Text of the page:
United Way NSV Works for a Healthier Community
Good Health is both a community responsibility and a community benefit: it goes beyond personal diet, exercise and the many other individual choices we make. The foundation for a healthy life is in the neighborhoods we have built and environments we inhabit. When people have access to parks, bike paths, safe playgrounds, healthy foods, and good medical care, they are more likely to succeed in school, work and life.
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The 2017-2020 needs assessment identified the following as United Way NSV priorities through 2020:
I. Families and individuals are able to access quality and affordable health care which includes: physical, dental, mental health, and wellness.
• Partner with organizations to reduce barriers to access, by covering co-pays for physical, mental health and wellness services.
• Invest in Programs that:
o Help individuals improve and maintain their physical, oral and mental health to contribute to a better overall social wellbeing.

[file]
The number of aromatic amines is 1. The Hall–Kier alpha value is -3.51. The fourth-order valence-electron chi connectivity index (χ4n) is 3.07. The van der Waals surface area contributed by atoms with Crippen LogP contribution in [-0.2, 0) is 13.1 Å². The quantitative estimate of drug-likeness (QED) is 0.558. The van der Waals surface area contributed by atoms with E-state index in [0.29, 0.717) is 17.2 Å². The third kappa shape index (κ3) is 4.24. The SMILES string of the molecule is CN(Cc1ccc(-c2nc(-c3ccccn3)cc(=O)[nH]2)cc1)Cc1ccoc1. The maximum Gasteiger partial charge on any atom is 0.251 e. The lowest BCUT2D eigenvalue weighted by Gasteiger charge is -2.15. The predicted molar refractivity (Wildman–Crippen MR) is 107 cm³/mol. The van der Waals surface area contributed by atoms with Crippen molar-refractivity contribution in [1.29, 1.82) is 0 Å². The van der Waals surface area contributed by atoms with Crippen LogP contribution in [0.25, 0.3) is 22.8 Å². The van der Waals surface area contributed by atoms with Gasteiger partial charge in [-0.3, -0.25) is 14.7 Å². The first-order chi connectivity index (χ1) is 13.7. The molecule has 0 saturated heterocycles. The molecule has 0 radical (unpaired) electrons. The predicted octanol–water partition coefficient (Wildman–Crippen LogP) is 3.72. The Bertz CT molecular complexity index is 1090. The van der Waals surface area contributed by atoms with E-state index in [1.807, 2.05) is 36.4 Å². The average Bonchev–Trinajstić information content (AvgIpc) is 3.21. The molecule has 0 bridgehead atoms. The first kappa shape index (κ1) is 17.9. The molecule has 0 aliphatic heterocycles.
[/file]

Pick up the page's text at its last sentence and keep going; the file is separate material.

o Assist individuals by providing transportation solutions for appointments.
II. Children and Youth have access to emergency and ongoing mental health and counseling services.
• Invest in Programs that:
o Expand youth mental health psychiatric services, counseling services, treatment services, and case management services.
o Educate administrators, teachers and other school staff on how to help young people in both crisis and non-crisis situations.
III. Reduce substance use/abuse and all its devastating consequences on individuals, families, and communities.
• Utilize partnerships to raise awareness about substance use and addiction.
• Invest in Programs that:
o Prevent substance abuse among youth.
o Provide a full range of drug and alcohol treatment programs focused on a person's specific needs, regardless of their ability to pay.
IV. Prevent and respond to domestic violence.
• Invest in Programs that:
o Promote healthy environments as well as programs that support victims of domestic violence by helping them and their families find services, safety, and stable housing.
United Way NSV invested in Health programs over a 3 year Period (2014-2016). Understandably, some programs saw an overlap between all the priority needs.
How is United Way NSV investing in programs and services provided by area agencies that are addressing these needs?
Access to Affordable Health Care including Mental and Dental Health: